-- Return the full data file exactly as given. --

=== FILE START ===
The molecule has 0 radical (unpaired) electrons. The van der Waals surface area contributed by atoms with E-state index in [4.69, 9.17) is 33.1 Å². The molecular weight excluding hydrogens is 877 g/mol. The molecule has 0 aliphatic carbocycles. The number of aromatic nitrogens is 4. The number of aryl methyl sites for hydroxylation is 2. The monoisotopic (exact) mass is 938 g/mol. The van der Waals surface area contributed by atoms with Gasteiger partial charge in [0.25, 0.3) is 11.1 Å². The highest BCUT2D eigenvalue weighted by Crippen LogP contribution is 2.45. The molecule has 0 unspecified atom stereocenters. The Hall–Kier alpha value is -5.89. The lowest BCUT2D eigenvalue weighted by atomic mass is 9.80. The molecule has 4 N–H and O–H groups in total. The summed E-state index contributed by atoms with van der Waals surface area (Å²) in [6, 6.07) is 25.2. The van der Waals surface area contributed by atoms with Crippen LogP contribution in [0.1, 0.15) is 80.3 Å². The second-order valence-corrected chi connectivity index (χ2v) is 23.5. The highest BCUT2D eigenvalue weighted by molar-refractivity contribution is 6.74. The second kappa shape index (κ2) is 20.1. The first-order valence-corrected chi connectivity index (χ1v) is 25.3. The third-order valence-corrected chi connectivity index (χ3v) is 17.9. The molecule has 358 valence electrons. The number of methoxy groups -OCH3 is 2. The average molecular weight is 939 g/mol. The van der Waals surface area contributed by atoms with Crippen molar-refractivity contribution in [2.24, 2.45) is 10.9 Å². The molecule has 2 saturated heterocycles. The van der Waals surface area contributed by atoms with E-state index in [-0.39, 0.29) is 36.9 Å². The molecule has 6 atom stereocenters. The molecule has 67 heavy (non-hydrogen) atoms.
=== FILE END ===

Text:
The molecule has 0 radical (unpaired) electrons. The van der Waals surface area contributed by atoms with E-state index in [4.69, 9.17) is 33.1 Å². The molecular weight excluding hydrogens is 877 g/mol. The molecule has 0 aliphatic carbocycles. The number of aromatic nitrogens is 4. The number of aryl methyl sites for hydroxylation is 2. The monoisotopic (exact) mass is 938 g/mol. The van der Waals surface area contributed by atoms with Gasteiger partial charge in [0.25, 0.3) is 11.1 Å². The highest BCUT2D eigenvalue weighted by Crippen LogP contribution is 2.45. The molecule has 0 unspecified atom stereocenters. The Hall–Kier alpha value is -5.89. The lowest BCUT2D eigenvalue weighted by atomic mass is 9.80. The molecule has 4 N–H and O–H groups in total. The summed E-state index contributed by atoms with van der Waals surface area (Å²) in [6, 6.07) is 25.2. The van der Waals surface area contributed by atoms with Crippen LogP contribution in [0.1, 0.15) is 80.3 Å². The second-order valence-corrected chi connectivity index (χ2v) is 23.5. The highest BCUT2D eigenvalue weighted by molar-refractivity contribution is 6.74. The second kappa shape index (κ2) is 20.1. The first-order valence-corrected chi connectivity index (χ1v) is 25.3. The third-order valence-corrected chi connectivity index (χ3v) is 17.9. The molecule has 358 valence electrons. The number of methoxy groups -OCH3 is 2. The average molecular weight is 939 g/mol. The van der Waals surface area contributed by atoms with Crippen molar-refractivity contribution in [2.24, 2.45) is 10.9 Å². The molecule has 2 saturated heterocycles. The van der Waals surface area contributed by atoms with E-state index in [-0.39, 0.29) is 36.9 Å². The molecule has 6 atom stereocenters. The molecule has 67 heavy (non-hydrogen) atoms.